5

Although we use git repos to track all our projects, I oftentimes want to do another check against a production file before I overwrite it with an sfdx force:source:deploy command (because as much as a git repo is kept up-to-date, you never know what renegade changes have been made to Production...)

Is there a simple sfdx workflow or command to bring in that file and compare against my local project version? Context: I use VS Code and git for day-to-day development.

9

VS Code has an option to detect conflicts on deployment for non-source-tracked orgs. Go to Settings > Salesforce Feature Previews > Salesforcedx-vscode-core: Detect Conflicts At Sync. Note that this is still a limited feature, so some caution is advised.

In the interim, if I want to check for differences, I usually do:

git checkout -b temp-branch
git add force-app
git commit -m "temp commit for compare"
sfdx force:source:retrieve -p force-app
git diff

This gives me a line-by-line analysis of everything. I can also use --name-only just to get a feel for which files are affected.

1
  • Just a simple git checkout -b prod-20200729 and sfdx force:source:retrieve -p force-app -u MyProductionOrg did the trick very nicely. Thank you! Jul 30 '20 at 0:15
5

Have you tried using the Salesforce official Diff Feature on the Extension Pack for Salesforce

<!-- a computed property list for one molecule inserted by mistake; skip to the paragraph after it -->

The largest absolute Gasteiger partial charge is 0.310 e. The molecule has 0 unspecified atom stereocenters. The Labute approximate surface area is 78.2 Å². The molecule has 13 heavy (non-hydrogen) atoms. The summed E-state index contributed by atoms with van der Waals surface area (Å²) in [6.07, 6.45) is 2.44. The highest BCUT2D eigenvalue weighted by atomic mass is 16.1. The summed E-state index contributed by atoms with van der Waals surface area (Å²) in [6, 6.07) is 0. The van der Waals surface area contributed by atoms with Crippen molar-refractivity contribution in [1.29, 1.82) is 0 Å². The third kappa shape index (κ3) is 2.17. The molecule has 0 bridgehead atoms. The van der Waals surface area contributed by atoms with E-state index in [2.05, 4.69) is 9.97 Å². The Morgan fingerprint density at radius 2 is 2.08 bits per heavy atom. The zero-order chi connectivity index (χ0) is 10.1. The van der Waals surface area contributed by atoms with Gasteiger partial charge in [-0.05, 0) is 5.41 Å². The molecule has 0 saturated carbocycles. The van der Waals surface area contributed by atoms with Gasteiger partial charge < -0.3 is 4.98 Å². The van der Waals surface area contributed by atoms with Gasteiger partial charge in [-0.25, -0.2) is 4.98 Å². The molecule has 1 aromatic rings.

https://developer.salesforce.com/tools/vscode/en/user-guide/source-diff/

From the terminal, run sfdx plugins:install @salesforce/sfdx-diff.

After the installation is complete, @salesforce/sfdx-diff appears in the list of installed plugins when running sfdx plugins.

Use the vscode menu to take the diff

enter image description here

This requires enabling the preview flag from your vscode settings

enter image description here

3
  • 1
    Wow, not sure why this plugin is not part of the normal sfdx package, nice find! This is really nifty, but oftentimes my default org is set to a sandbox, but want to do the diff against the Production org. Changing the default org is quick enough in VS code though, will give it a try Jul 27 '20 at 22:59
  • Worth noting - the underlining sfdx command only works when right-clicking the file and using the menu dropdown as in your screenshot. If you try to do the command line: sfdx force:source:diff -p force-app/main/default/classes/MyController.cls -u MyProductionOrg, you get the following error message (as of Summer '20): "This command is currently in a beta program for usage with the Salesforce Extensions for VSCode." Jul 27 '20 at 23:01
  • @BrianMiller you can use the --json flag in your command to output the file locations that you can then diff. See my separate answer.
    – bbbco
    Nov 4 '20 at 3:53
1

After installing the sfdx:source:diff tool from @Mohith Shrivastava's response, you can use the --json flag to return the locations of the remote and local files that VS Code uses to diff. You can then pass those files to git diff to see the diff in the command line.

Here is the whole command:

SFDX_DIFF_JSON=$(sfdx force:source:diff -p force-app/main/default/classes/MyController.cls -u MyProductionOrg --json)
git diff $(echo ${SFDX_DIFF_JSON} | jq '.result.remote' -r) $(echo ${SFDX_DIFF_JSON} | jq '.result.local' -r)

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